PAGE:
Stanford University’s TomKat Center for Sustainable Energy and Precourt Institute for Energy have awarded 10 faculty seed grants totaling $1.3 million for new research to advance clean energy. Launched in 2010, the competitive programs enable Stanford researchers to experiment and demonstrate the feasibility of novel ideas that have the potential to dramatically improve energy supply and use.
TomKat Center for Sustainable Energy
“We’re excited to be able to support three promising ideas this year that could lead to major advances in sustainable energy,” said TomKat Center director Stacey Bent, a professor of chemical engineering. “Developing sustainable fuels and smarter use of energy would go a long way in decarbonizing energy.”
The following seed grants have been awarded by the TomKat Center for 2017:
Graphene composites for sustainable photocatalytic transformations: Sufficient storage of solar energy will make possible the transition to clean fuels. This project aims to develop materials for efficient, photocatalytic conversion of water and CO2 into chemicals that can effectively store solar energy. The researchers will create polymer-templated composites of titanium nanocrystals sandwiched between graphene and carbon nitride sheets only a molecule thick. This nanostructure is designed to keep electrons flowing, and prevent hydrogen and oxygen from recombining—problems that make current photocatalytic materials inefficient. PIs: Matteo Cargnello and Curtis Frank, Chemical Engineering.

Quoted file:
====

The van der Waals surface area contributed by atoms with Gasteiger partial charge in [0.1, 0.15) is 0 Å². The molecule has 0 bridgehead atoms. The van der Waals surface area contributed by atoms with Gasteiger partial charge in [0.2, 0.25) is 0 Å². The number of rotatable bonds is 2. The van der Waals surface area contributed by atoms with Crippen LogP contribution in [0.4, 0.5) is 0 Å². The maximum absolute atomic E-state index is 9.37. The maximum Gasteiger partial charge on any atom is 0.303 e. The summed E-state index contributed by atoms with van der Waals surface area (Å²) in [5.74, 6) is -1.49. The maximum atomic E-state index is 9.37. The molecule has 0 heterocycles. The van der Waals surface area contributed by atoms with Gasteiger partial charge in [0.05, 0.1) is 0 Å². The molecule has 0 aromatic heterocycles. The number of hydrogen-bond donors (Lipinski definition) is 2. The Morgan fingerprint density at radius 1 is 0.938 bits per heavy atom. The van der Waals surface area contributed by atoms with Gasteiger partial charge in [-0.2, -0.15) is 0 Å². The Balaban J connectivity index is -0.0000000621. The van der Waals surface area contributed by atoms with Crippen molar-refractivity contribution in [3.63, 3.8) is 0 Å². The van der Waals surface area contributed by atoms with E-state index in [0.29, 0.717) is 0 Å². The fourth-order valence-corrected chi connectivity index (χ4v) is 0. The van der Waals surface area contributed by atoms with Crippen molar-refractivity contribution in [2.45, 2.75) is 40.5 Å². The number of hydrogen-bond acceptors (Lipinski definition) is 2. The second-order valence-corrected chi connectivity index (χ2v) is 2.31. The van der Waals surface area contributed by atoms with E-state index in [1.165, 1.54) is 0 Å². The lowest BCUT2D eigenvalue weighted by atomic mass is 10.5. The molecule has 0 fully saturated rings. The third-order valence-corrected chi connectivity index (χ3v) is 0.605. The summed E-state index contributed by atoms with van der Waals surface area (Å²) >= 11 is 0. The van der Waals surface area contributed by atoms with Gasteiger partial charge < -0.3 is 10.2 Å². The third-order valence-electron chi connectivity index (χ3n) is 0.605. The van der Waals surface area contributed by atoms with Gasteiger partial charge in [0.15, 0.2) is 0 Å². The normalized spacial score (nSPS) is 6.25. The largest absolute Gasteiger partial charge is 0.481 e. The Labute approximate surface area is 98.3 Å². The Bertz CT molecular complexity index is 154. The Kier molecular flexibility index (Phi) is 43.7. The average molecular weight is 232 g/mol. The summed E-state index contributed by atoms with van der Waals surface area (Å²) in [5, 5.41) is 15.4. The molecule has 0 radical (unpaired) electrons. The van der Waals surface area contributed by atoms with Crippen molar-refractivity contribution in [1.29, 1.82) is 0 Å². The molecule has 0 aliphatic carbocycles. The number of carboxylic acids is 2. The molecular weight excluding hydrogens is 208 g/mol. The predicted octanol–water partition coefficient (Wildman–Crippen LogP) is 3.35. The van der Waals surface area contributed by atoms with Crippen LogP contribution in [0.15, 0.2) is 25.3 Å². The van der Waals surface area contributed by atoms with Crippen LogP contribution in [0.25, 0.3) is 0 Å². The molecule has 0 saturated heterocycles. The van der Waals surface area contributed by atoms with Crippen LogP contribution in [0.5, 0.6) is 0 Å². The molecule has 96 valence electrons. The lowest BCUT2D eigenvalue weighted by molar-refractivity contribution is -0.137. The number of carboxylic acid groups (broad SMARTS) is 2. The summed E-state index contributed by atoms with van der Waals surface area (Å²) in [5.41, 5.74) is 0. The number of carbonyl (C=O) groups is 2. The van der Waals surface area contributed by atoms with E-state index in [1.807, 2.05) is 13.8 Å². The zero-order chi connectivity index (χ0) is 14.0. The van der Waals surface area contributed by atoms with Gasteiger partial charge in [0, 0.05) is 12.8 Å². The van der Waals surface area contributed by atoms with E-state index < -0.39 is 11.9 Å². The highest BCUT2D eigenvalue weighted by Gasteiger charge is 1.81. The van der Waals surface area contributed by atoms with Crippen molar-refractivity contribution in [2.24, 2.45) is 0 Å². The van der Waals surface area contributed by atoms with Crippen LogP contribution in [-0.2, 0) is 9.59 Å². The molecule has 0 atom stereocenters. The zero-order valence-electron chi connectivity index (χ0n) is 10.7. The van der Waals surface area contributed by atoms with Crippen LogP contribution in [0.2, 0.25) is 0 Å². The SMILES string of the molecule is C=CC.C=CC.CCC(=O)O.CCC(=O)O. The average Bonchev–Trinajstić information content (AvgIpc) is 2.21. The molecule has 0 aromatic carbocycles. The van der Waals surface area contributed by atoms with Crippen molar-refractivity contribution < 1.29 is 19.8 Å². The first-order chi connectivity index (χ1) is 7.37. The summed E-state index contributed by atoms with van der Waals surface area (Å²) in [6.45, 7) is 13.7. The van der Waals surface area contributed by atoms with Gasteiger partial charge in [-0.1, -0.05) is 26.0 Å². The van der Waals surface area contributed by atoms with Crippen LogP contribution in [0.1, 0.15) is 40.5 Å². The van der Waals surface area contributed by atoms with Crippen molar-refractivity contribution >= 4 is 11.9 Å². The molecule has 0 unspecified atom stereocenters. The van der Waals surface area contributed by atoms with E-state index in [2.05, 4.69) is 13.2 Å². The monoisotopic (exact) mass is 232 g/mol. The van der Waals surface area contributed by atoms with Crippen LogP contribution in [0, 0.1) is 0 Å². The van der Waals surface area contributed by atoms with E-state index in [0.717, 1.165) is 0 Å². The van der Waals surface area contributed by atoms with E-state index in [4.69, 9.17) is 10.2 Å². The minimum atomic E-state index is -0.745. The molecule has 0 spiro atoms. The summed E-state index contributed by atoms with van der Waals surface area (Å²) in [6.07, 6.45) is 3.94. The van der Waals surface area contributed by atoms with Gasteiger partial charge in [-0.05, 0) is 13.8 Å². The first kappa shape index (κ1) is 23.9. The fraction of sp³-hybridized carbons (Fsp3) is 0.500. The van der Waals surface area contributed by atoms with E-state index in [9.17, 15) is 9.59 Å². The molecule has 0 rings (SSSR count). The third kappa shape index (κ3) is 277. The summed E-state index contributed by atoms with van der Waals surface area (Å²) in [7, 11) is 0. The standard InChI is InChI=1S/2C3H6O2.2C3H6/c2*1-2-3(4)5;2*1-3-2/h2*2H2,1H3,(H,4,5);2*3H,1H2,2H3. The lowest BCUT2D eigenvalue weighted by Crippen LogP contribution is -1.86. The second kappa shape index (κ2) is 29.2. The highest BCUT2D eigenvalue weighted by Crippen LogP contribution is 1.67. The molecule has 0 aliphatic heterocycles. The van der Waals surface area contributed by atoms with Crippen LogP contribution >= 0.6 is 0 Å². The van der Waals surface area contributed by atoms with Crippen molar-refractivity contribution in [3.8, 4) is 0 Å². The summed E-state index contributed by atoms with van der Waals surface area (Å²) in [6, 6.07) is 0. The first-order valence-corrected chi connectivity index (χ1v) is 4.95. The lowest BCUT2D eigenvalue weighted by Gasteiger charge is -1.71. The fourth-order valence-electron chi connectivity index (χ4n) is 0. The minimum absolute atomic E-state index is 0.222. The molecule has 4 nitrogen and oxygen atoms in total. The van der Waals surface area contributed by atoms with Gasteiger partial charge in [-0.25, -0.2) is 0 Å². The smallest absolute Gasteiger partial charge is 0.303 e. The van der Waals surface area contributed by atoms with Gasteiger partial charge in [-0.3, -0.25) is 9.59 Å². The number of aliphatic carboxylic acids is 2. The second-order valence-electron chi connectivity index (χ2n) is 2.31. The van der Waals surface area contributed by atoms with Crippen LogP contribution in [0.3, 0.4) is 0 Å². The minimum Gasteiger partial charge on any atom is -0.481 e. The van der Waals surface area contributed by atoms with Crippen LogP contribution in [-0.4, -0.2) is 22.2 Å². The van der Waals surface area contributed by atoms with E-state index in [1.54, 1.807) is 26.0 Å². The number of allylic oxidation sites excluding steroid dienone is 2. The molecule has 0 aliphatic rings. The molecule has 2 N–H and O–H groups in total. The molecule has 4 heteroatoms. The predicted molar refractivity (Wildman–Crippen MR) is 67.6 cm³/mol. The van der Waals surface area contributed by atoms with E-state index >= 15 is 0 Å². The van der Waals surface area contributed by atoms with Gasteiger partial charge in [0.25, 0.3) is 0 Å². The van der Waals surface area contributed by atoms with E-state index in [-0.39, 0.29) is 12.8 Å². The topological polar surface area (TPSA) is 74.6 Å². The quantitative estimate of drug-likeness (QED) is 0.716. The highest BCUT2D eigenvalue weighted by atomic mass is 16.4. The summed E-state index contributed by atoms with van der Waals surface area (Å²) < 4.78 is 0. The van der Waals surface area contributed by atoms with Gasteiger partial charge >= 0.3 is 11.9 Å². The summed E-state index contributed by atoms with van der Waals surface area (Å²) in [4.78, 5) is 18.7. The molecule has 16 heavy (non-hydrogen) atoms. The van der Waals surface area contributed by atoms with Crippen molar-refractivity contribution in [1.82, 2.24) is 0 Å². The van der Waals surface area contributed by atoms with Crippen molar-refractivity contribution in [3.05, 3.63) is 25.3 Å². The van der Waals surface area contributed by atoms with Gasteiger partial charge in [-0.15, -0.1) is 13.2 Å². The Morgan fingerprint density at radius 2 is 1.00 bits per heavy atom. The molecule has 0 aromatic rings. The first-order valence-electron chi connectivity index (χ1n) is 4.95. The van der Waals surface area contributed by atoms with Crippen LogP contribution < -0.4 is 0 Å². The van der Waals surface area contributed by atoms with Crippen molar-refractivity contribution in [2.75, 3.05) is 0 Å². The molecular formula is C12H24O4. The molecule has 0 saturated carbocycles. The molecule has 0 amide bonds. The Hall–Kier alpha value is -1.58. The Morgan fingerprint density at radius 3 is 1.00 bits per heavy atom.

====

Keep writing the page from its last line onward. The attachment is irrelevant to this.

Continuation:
Design and operation of smart natural ventilation systems: Ventilating buildings naturally could reduce their energy use by as much as 30 percent compared with conventional heating, ventilation and air conditioning, but the tools for designing and operating such systems have fallen short and limited natural ventilation to only the most temperate climates. The engineers here will develop two things: a computational framework to help architects succeed despite inherent uncertainties; and a building control system that learns which settings minimize energy consumption while maintaining comfort. PIs: Catherine Gorle, Civil & Environmental Engineering; Sanjay Lall, Electrical Engineering